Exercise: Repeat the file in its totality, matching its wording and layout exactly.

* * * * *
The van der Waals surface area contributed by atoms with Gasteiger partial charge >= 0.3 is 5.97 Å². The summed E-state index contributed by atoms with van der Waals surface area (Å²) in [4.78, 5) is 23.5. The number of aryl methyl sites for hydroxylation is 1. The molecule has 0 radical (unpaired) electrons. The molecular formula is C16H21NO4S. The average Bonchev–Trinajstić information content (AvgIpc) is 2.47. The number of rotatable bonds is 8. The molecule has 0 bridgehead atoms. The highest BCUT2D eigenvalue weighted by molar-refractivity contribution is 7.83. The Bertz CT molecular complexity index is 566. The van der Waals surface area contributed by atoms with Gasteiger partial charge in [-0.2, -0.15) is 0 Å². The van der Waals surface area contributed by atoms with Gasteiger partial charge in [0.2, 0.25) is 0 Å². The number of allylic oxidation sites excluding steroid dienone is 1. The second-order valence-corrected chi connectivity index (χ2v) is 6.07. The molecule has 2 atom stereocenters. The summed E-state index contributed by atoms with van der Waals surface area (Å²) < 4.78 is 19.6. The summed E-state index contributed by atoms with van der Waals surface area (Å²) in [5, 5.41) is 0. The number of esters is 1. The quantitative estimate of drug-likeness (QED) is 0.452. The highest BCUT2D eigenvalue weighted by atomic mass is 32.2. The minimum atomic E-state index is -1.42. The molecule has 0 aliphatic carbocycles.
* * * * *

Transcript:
The van der Waals surface area contributed by atoms with Gasteiger partial charge >= 0.3 is 5.97 Å². The summed E-state index contributed by atoms with van der Waals surface area (Å²) in [4.78, 5) is 23.5. The number of aryl methyl sites for hydroxylation is 1. The molecule has 0 radical (unpaired) electrons. The molecular formula is C16H21NO4S. The average Bonchev–Trinajstić information content (AvgIpc) is 2.47. The number of rotatable bonds is 8. The molecule has 0 bridgehead atoms. The highest BCUT2D eigenvalue weighted by molar-refractivity contribution is 7.83. The Bertz CT molecular complexity index is 566. The van der Waals surface area contributed by atoms with Gasteiger partial charge in [-0.2, -0.15) is 0 Å². The van der Waals surface area contributed by atoms with Gasteiger partial charge in [0.2, 0.25) is 0 Å². The number of allylic oxidation sites excluding steroid dienone is 1. The second-order valence-corrected chi connectivity index (χ2v) is 6.07. The molecule has 2 atom stereocenters. The summed E-state index contributed by atoms with van der Waals surface area (Å²) < 4.78 is 19.6. The summed E-state index contributed by atoms with van der Waals surface area (Å²) in [5, 5.41) is 0. The number of esters is 1. The quantitative estimate of drug-likeness (QED) is 0.452. The highest BCUT2D eigenvalue weighted by atomic mass is 32.2. The minimum atomic E-state index is -1.42. The molecule has 0 aliphatic carbocycles.